|Fig 1. Film Poster|
"The 1982 Lebanon War began on June 6, 1982, as what was supposed to be a short-term military operation - Operation Peace for Galilee. The operation was meant to destroy militant infrastructure on the Lebanese-Israeli border, which had been used by terrorists to attack IDF forces, as well as the Israeli communities abject to the border." Ynetnews, 2008) In the film a man named Ari is trying to uncover the memories from his past as a soldier from the Lebanon War. He has trouble remembering this period of his life, so decides to search for his fellow friends and comrades who explain their experiences of the war from their point of view.
|Fig 2. Film Still|
The film was originally a 90 minute, real life video, with 90 pages worth of script. "From there 2,300 original illustrations were drawn based on the storyboard, which together formed the actual film scenes using Flash animation, classic animation, and 3D technologies” (Zumberg, 2008).
This made critiques question how the movement of characters were done so well? The director had even been accused by some, of using the method of Rotoscoping: "When using this technique, animators trace over live action film movement on each frame to use in an animated film." (Tech FAQ)
The Director denies using this method: "It’s important for me to make clear that by all means this film was not made by rotoscope animation, meaning that we did not illustrate and paint over the real video. We drew it again from scratch with the great talent of art director David Polonsky and his three assistants." (Folman)
Some may say that it is unusual to use animation for something as formal as a documentary. Most animations resemble family friendly topics but this film was solely adult themed. Using animation to tell his story, worked to the Directors advantage because there are less limitations when it comes to animating. Animation provides the opportunity to flit between tenses, exploring the past, present and future in any one scene more easily.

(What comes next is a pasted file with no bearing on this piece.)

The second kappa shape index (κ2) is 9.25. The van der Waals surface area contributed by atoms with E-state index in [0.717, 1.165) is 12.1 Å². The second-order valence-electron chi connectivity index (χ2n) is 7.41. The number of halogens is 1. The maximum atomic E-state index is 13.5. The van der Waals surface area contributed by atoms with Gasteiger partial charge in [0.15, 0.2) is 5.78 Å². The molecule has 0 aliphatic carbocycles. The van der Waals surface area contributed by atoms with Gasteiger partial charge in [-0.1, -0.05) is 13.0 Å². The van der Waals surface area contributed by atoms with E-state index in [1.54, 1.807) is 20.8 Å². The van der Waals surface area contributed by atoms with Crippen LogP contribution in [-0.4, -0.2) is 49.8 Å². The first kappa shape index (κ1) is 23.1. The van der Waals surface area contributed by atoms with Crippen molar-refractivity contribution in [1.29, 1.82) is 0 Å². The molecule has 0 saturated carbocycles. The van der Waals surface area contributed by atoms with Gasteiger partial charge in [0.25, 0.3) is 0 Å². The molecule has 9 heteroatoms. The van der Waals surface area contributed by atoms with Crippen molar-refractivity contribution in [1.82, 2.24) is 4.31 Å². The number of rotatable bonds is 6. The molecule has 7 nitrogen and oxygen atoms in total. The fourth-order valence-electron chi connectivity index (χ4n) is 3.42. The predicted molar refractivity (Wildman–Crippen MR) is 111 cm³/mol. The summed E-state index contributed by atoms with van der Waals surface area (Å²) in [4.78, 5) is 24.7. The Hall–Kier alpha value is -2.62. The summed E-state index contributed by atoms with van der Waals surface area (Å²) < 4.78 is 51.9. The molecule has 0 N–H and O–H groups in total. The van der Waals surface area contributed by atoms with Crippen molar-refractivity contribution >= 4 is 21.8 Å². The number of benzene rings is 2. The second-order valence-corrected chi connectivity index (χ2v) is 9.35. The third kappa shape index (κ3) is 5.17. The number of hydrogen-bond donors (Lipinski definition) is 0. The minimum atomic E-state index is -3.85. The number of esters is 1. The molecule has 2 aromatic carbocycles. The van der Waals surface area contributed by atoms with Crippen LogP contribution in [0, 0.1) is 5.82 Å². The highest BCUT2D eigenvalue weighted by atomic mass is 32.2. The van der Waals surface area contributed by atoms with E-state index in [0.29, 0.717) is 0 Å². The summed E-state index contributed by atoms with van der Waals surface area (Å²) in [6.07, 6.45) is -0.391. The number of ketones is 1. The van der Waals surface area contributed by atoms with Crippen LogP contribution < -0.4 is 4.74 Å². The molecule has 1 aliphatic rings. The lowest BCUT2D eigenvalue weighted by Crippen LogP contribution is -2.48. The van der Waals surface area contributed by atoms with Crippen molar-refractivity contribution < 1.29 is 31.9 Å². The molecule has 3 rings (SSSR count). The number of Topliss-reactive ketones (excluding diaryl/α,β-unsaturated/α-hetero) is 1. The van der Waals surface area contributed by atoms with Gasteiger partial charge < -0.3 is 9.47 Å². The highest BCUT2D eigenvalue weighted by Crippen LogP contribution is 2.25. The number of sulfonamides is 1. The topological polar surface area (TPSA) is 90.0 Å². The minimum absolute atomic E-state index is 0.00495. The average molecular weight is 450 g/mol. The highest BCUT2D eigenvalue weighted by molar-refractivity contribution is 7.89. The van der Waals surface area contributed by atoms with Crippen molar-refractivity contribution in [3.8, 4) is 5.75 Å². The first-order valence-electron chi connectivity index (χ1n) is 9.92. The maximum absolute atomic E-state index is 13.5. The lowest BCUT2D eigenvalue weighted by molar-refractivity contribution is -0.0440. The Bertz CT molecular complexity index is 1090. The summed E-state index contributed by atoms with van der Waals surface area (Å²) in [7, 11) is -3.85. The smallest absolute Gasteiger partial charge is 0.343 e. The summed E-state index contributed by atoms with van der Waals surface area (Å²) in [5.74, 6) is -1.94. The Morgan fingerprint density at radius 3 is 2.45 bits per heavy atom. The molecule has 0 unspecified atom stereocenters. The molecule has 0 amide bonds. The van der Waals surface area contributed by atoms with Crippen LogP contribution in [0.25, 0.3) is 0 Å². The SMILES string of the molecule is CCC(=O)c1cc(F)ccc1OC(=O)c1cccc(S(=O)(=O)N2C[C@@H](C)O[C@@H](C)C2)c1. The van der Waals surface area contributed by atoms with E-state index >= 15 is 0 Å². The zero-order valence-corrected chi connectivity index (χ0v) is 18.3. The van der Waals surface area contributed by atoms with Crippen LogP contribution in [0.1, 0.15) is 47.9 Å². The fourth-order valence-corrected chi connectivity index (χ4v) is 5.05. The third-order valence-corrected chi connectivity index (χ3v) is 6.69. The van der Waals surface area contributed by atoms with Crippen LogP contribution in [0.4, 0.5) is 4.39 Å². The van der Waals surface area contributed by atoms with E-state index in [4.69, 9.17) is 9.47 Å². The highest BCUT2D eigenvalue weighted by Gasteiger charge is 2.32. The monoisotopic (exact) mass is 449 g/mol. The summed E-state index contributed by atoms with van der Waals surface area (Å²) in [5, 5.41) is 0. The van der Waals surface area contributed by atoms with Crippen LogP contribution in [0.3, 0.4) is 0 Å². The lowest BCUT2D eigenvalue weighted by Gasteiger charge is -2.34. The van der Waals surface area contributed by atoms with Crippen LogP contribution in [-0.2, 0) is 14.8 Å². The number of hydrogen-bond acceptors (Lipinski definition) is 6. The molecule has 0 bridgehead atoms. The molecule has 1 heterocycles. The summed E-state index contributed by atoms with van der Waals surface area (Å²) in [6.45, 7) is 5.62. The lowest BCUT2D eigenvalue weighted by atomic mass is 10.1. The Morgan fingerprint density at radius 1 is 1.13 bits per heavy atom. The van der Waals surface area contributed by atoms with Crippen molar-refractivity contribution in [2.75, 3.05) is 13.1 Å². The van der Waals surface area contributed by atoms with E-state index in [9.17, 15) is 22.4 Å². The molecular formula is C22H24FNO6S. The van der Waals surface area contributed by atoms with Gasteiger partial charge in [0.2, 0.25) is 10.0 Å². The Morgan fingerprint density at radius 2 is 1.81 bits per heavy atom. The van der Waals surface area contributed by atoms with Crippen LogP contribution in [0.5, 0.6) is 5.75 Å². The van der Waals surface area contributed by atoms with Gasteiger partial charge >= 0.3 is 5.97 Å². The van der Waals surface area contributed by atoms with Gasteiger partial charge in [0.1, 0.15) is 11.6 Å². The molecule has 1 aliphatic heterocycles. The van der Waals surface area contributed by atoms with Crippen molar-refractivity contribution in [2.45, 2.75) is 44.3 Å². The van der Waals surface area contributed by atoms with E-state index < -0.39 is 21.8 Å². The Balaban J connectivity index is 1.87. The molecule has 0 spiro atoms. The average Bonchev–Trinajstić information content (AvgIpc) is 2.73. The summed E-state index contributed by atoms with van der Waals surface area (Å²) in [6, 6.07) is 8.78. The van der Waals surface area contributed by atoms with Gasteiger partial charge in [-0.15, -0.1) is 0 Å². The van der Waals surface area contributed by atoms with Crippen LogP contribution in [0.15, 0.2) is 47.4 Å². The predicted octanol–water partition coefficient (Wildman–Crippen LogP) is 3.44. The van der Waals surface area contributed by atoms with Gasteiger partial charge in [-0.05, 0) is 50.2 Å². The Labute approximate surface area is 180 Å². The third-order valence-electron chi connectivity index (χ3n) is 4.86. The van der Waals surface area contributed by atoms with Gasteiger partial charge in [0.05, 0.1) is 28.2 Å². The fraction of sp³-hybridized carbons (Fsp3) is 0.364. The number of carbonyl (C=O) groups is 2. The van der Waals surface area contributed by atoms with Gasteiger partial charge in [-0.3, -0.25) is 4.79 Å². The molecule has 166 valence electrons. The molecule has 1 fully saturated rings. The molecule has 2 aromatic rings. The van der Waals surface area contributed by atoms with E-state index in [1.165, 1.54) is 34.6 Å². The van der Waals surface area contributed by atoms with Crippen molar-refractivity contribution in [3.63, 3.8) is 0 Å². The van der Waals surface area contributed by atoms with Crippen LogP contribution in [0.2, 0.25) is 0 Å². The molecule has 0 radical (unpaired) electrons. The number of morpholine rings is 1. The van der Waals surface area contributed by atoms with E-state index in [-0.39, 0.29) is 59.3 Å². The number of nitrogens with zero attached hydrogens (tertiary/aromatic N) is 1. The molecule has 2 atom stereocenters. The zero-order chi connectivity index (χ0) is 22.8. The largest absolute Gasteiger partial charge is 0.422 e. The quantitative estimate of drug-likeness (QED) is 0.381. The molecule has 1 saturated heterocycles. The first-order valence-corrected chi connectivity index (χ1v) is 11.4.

Foleman had originally done documentaries without the use of animation, he explains why he made it this way: "A middleaged man being interviewed against a black background, telling stories that happened 25 years ago, without any archival footage to support them. That would have been SO BORING! Then I figured out it could be done only in animation with fantastic drawings. War is so surreal, and memory is so tricky that I thought I’d better go all along the memory journey with the help of very fine illustrators." (Folman)
At the very end of the film the animation takes a turn to real life footage from the chaotic, horrifying and tragic scenes from the Lebanon War "...there is a bold shift from animation to TV news footage. I am not sure quite what to make of this shift, and have an uncomfortable feeling that it is an aesthetic error..." (Bradshaw P, 2008) This part I found took us back to the harsh reality of war. It reminds the viewer that although this is an animation, it is not fictional. The events depicted in the film were once real nightmares for those experiencing the Lebanon War.
|Fig 3. Film Still|
Figure 1. Film Poster https://upload.wikimedia.org/wikipedia/en/9/9f/Waltz_with_Bashir_Poster.jpg
Figure 2. http://1.bp.blogspot.com/-1WUuL-m9rmI/U8ZIfLwMpnI/AAAAAAAABCU/R5r8Up6kEoM/s1600/2.jpg
Figure 3. http://3ipycv2ugat81cqgps20hwke-wpengine.netdna-ssl.com/wp-content/uploads/2016/07/waltz-with-bashir-1024x576.jpg
Bradshaw P, (2008) Waltz With Bashir https://www.theguardian.com/film/2008/nov/21/waltz-with-bashir-folman
Waltz With Bashir (2009) Film
(Tech FAQ) What is Rotoscoping? http://www.tech-faq.com/rotoscoping.html
Ynetnews, (2008) The Lebanon, (1982) War https://www.ynetnews.com/articles/0,7340,L-3631005,00.html
Zumberg, J (2008). Israeli filmmakers head to Cannes with animated documentary
Lorman, R Waltz With Bashi, An Ari Folman Film